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Customs Brokers and Freight Forwarders
International freight forwarders help exporters move cargo from dock-to-door, providing several significant services.  

Customs Brokers and Freight Forwarders

Customs brokers assist importers in meeting federal requirements governing imports into the United States. Brokers are private individuals, partnerships, associations or corporations licensed, regulated and empowered by U.S. Customs and Border Protection (CBP). Customs brokers oversee transactions related to customs entry and admissibility of merchandise, product classification, customs valuation, payment of duties, taxes, or other charges such as refunds, rebates, and duty drawbacks. There are approximately 11,000 active licensed customs brokers in the United States.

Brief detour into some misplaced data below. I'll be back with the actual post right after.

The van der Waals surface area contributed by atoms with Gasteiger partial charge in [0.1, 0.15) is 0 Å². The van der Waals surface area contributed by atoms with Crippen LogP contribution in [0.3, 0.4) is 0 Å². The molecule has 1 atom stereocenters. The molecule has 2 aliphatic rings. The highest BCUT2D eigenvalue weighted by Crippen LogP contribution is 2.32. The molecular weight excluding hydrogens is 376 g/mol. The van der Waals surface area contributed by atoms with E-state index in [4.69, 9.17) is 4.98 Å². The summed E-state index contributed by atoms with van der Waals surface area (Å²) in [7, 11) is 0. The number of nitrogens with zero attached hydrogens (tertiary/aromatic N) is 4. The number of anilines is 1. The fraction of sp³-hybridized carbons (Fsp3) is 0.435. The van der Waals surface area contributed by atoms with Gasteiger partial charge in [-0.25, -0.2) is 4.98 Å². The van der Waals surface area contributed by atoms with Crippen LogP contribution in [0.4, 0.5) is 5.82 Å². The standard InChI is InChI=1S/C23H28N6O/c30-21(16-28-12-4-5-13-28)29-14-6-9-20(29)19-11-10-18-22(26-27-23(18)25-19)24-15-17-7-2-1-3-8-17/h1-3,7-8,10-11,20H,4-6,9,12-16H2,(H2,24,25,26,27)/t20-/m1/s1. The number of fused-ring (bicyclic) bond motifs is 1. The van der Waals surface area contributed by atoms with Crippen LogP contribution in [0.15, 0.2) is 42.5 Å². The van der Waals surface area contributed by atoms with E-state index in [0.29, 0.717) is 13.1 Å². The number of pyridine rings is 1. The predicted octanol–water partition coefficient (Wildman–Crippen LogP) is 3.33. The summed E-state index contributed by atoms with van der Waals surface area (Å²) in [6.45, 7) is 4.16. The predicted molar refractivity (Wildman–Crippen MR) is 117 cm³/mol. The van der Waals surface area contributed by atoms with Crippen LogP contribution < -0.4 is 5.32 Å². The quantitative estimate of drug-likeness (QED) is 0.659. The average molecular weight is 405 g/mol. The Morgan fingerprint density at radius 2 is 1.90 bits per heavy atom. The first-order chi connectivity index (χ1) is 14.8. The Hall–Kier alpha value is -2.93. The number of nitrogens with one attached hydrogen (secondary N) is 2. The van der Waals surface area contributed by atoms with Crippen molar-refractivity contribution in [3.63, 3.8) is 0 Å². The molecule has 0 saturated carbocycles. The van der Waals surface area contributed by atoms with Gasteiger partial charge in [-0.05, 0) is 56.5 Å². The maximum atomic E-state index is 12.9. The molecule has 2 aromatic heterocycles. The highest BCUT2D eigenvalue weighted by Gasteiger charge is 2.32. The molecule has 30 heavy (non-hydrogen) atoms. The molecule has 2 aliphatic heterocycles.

International freight forwarders are agents for exporters and can move cargo from “dock-to-door,” providing several significant services:      

  • Arranging for and tracking of freight from a domestic and international perspective; 

  • Arranging for and tracking inland transportation; 

  • Preparation of shipping and export documents;  

  • Warehousing; 

  • Booking cargo space;  

  • Negotiating freight charges;  

  • Freight consolidation;  

  • Cargo insurance 

Most freight forwarders are also non-vessel operating common carriers (NVOCCs) as well. Both freight forwarders and NVOCCs are licensed and regulated by the Federal Maritime Commission.  

National Customs Brokers and Freight Forwarders Association of America 
1200 18th Street, NW, 
Suite 901 
Washington, DC 20036 
Tel: (202) 466-0222 
Privately operated forwarder listing services, such as those below, can help to identify a local forwarder: